WJE 50 Years
Cor ros i on Res i s tant Re i nforc i ng Study
In 1993, the Federal Highway Administration (FHWA) began a study to develop new types of organic, inorganic, ceramic, and metallic coatings,
as well as metallic alloys that could be used on or as concrete reinforcement. The objective of the study was to identify the most cost-effective
corrosion-resistant reinforcing bar types with intended seventy-five to one-hundred-year design expectations.
This ambitious and monumental corrosion study established WJE as a leader in the research of corrosion of embedded metals in concrete.
The FHWA-published reports, as well as other publications and countless presentations worldwide, helped the industry define alternatives
for preventing corrosion of reinforcement in concrete.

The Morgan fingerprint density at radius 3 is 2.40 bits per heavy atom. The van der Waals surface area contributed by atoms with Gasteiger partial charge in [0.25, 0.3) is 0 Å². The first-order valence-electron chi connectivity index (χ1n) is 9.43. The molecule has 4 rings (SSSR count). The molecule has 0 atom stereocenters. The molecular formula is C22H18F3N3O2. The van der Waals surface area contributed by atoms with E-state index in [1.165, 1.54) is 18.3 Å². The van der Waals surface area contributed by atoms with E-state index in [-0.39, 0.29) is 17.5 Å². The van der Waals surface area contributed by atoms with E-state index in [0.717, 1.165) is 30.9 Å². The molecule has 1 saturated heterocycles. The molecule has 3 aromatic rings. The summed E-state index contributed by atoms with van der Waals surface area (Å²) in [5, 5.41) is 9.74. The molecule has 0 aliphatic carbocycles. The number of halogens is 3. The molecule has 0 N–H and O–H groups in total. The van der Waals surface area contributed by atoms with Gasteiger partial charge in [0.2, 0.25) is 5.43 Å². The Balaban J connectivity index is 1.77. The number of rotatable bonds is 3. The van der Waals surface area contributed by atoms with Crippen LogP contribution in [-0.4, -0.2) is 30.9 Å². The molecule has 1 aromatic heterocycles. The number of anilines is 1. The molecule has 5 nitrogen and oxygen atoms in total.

Notes of Interest
• The 1993–1998 research program involved testing more
than fifty-two different organic, inorganic, and metallic
coatings on steel bars, as well as solid metal reinforcing
bars (epoxy-coated, other polymer-coated, ceramic-coated,
galvanized-clad, epoxy-coated galvanized-clad, stainless
steel clad, nickel clad, copper-clad, corrosion-resistance
alloy-clad, inorganic silicate-clad, solid corrosion resistance
alloy steel, solid aluminum-bronze, solid stainless steels,
and solid titanium). Twelve bar types were selected for
long-term durability tests in concrete exposed to the
very aggressive cyclic testing.
• The FHWA has several predecessors, the first of which
being the Office of Road Inquiry. On October 3, 1893,
General Roy Stone took charge of the new Office of Road
Inquiry, with a budget of $10,000 and a staff consisting
of one stenographer. The small agency became a leader
in the Good Roads Movement and has grown to include
3,800 employees and division offices in every state.